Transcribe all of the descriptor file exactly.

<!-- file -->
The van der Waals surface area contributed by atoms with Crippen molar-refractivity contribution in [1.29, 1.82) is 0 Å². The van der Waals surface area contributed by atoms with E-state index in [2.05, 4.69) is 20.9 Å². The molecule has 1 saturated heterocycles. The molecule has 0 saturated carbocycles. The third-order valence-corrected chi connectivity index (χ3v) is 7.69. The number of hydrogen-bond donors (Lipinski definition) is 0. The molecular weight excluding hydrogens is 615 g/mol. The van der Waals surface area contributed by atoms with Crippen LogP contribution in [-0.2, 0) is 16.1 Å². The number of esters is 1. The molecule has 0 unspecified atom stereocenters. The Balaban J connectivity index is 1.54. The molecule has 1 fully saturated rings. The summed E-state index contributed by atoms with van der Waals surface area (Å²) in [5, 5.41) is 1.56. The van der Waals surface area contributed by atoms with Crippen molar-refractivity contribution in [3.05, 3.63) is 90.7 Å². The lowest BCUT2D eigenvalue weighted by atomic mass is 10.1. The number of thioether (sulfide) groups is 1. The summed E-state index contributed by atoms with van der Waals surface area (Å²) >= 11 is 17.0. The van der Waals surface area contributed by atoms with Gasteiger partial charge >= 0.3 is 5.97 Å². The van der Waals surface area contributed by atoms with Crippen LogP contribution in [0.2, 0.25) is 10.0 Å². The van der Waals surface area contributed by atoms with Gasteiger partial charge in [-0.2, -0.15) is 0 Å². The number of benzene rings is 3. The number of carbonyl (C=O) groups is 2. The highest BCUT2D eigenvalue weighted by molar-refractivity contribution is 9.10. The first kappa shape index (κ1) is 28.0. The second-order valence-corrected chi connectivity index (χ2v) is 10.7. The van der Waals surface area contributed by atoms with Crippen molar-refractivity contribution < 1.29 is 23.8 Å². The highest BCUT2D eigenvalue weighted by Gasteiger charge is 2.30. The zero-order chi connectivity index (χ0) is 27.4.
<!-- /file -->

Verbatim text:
The van der Waals surface area contributed by atoms with Crippen molar-refractivity contribution in [1.29, 1.82) is 0 Å². The van der Waals surface area contributed by atoms with E-state index in [2.05, 4.69) is 20.9 Å². The molecule has 1 saturated heterocycles. The molecule has 0 saturated carbocycles. The third-order valence-corrected chi connectivity index (χ3v) is 7.69. The number of hydrogen-bond donors (Lipinski definition) is 0. The molecular weight excluding hydrogens is 615 g/mol. The van der Waals surface area contributed by atoms with Crippen LogP contribution in [-0.2, 0) is 16.1 Å². The number of esters is 1. The molecule has 0 unspecified atom stereocenters. The Balaban J connectivity index is 1.54. The molecule has 1 fully saturated rings. The summed E-state index contributed by atoms with van der Waals surface area (Å²) in [5, 5.41) is 1.56. The van der Waals surface area contributed by atoms with Crippen molar-refractivity contribution in [3.05, 3.63) is 90.7 Å². The lowest BCUT2D eigenvalue weighted by atomic mass is 10.1. The number of thioether (sulfide) groups is 1. The summed E-state index contributed by atoms with van der Waals surface area (Å²) >= 11 is 17.0. The van der Waals surface area contributed by atoms with Gasteiger partial charge >= 0.3 is 5.97 Å². The van der Waals surface area contributed by atoms with Crippen LogP contribution in [0.2, 0.25) is 10.0 Å². The van der Waals surface area contributed by atoms with Gasteiger partial charge in [-0.2, -0.15) is 0 Å². The number of benzene rings is 3. The number of carbonyl (C=O) groups is 2. The highest BCUT2D eigenvalue weighted by molar-refractivity contribution is 9.10. The first kappa shape index (κ1) is 28.0. The second-order valence-corrected chi connectivity index (χ2v) is 10.7. The van der Waals surface area contributed by atoms with Crippen molar-refractivity contribution < 1.29 is 23.8 Å². The highest BCUT2D eigenvalue weighted by Gasteiger charge is 2.30. The zero-order chi connectivity index (χ0) is 27.4.